William Herbert Kenerson (1873-1966), was born in Fall River, Massachusetts, on December 9, 1873. He completed two years of high school and then through his own efforts prepared himself for college. In 1896 he was awarded the first M.E. degree from Brown. He earned a master of arts degree from Harvard in 1906. He began teaching at Brown immediately after graduation in a room on the top floor of University Hall. In an attic room above the drawing room, he began his research on metals with the help of a microscope borrowed from the biological laboratory. It was through his efforts that the Engineering Department, not always considered appropriate for a liberal arts college, survived and prospered at Brown. When the separate Department of Civil and Mechanical Engineering and the course in electrical engineering were merged in a single division of engineering in 1916, Kenerson was named chairman, which he remained for twenty-five years. After retirement in 1941 he became executive secretary of the Division of Engineering and Industrial Research of the National Research Council, and was later appointed executive secretary of the Council and also of the National Academy of Sciences, the first to hold both positions at the same time.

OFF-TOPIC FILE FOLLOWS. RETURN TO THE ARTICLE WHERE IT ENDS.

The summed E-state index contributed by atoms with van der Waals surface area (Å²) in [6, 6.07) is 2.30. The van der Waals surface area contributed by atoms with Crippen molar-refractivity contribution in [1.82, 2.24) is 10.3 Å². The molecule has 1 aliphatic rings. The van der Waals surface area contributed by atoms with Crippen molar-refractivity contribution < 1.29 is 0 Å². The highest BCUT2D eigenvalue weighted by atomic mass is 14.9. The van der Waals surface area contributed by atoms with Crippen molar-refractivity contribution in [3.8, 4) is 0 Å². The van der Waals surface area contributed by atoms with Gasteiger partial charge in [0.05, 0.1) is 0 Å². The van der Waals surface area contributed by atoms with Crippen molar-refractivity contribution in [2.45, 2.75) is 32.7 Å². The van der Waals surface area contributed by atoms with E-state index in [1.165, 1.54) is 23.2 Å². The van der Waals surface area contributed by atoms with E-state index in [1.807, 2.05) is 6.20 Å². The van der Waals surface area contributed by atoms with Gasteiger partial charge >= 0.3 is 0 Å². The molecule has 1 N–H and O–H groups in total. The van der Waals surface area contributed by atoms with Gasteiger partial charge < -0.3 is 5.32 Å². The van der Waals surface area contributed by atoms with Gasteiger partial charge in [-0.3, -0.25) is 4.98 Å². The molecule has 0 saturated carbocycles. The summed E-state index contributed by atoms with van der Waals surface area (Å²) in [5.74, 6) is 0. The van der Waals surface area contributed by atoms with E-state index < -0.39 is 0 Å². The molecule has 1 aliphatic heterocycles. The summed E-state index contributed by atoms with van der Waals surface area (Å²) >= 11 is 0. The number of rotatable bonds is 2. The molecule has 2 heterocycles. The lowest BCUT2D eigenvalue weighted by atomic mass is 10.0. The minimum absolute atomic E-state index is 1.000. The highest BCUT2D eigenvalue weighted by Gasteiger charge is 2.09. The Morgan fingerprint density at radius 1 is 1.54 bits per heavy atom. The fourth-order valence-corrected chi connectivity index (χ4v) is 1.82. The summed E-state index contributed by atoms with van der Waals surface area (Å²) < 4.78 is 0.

In the Engineering Division Kenerson kept a stone statuette of Ganesha, the Indian elephant god, the “Lord of Obstacles.” He had found the statuette in the rubbish and rescued it to keep as a reminder to students that engineers are expected to overcome obstacles. In teaching thermodynamics, he told his students that the first law was that you can’t get something for nothing, and that the job of an engineer was “to make things work.” Two days before his death, when a hospital technician was having difficulty with an oxygen mechanism, Kenerson, who was thought to be in a coma, came to his own rescue and said, “Just hand it to me and I’ll fix it for you.” He could still “make things work.” He died in Providence on September 22, 1966, at the age of 92.